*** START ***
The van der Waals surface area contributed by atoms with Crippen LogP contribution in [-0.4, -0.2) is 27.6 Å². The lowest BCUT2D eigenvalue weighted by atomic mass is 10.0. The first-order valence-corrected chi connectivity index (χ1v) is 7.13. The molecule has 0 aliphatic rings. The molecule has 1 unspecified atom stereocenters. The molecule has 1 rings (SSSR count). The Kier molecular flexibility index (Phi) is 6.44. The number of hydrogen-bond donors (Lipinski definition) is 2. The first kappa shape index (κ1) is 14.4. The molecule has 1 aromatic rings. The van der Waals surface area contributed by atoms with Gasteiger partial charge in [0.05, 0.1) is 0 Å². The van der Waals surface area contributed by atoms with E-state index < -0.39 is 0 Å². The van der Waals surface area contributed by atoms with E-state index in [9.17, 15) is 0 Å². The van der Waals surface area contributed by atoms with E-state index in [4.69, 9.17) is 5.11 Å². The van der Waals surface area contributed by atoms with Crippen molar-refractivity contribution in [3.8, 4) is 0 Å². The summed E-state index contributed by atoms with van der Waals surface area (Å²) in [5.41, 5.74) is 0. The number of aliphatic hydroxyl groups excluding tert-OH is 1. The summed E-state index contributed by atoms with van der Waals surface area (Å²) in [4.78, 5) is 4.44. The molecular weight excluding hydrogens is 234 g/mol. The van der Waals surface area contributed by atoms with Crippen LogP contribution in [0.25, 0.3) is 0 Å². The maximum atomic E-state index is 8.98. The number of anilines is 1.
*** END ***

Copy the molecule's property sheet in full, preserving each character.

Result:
The van der Waals surface area contributed by atoms with Crippen LogP contribution in [-0.4, -0.2) is 27.6 Å². The lowest BCUT2D eigenvalue weighted by atomic mass is 10.0. The first-order valence-corrected chi connectivity index (χ1v) is 7.13. The molecule has 0 aliphatic rings. The molecule has 1 unspecified atom stereocenters. The molecule has 1 rings (SSSR count). The Kier molecular flexibility index (Phi) is 6.44. The number of hydrogen-bond donors (Lipinski definition) is 2. The first kappa shape index (κ1) is 14.4. The molecule has 1 aromatic rings. The van der Waals surface area contributed by atoms with Gasteiger partial charge in [0.05, 0.1) is 0 Å². The van der Waals surface area contributed by atoms with E-state index < -0.39 is 0 Å². The van der Waals surface area contributed by atoms with E-state index in [9.17, 15) is 0 Å². The van der Waals surface area contributed by atoms with E-state index in [4.69, 9.17) is 5.11 Å². The van der Waals surface area contributed by atoms with Crippen molar-refractivity contribution in [3.8, 4) is 0 Å². The summed E-state index contributed by atoms with van der Waals surface area (Å²) in [5.41, 5.74) is 0. The number of aliphatic hydroxyl groups excluding tert-OH is 1. The summed E-state index contributed by atoms with van der Waals surface area (Å²) in [4.78, 5) is 4.44. The molecular weight excluding hydrogens is 234 g/mol. The van der Waals surface area contributed by atoms with Crippen LogP contribution in [0.25, 0.3) is 0 Å². The maximum atomic E-state index is 8.98. The number of anilines is 1.